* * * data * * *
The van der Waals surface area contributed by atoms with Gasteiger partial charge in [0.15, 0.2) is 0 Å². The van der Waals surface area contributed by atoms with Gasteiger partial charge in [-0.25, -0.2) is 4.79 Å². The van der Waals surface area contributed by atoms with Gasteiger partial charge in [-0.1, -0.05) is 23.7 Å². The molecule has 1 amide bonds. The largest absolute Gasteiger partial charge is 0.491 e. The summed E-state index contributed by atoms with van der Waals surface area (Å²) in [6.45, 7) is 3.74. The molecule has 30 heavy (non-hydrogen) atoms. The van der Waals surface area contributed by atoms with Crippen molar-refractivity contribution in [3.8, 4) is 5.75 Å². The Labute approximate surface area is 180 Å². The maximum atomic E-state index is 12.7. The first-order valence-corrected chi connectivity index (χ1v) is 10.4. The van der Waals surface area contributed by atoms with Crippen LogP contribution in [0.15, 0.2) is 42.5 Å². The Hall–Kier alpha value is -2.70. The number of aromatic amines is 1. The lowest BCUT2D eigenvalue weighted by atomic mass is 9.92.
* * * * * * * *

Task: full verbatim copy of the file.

The van der Waals surface area contributed by atoms with Gasteiger partial charge in [0.15, 0.2) is 0 Å². The van der Waals surface area contributed by atoms with Gasteiger partial charge in [-0.25, -0.2) is 4.79 Å². The van der Waals surface area contributed by atoms with Gasteiger partial charge in [-0.1, -0.05) is 23.7 Å². The molecule has 1 amide bonds. The largest absolute Gasteiger partial charge is 0.491 e. The summed E-state index contributed by atoms with van der Waals surface area (Å²) in [6.45, 7) is 3.74. The molecule has 30 heavy (non-hydrogen) atoms. The van der Waals surface area contributed by atoms with Crippen molar-refractivity contribution in [3.8, 4) is 5.75 Å². The Labute approximate surface area is 180 Å². The maximum atomic E-state index is 12.7. The first-order valence-corrected chi connectivity index (χ1v) is 10.4. The van der Waals surface area contributed by atoms with Crippen LogP contribution in [0.15, 0.2) is 42.5 Å². The Hall–Kier alpha value is -2.70. The number of aromatic amines is 1. The lowest BCUT2D eigenvalue weighted by atomic mass is 9.92.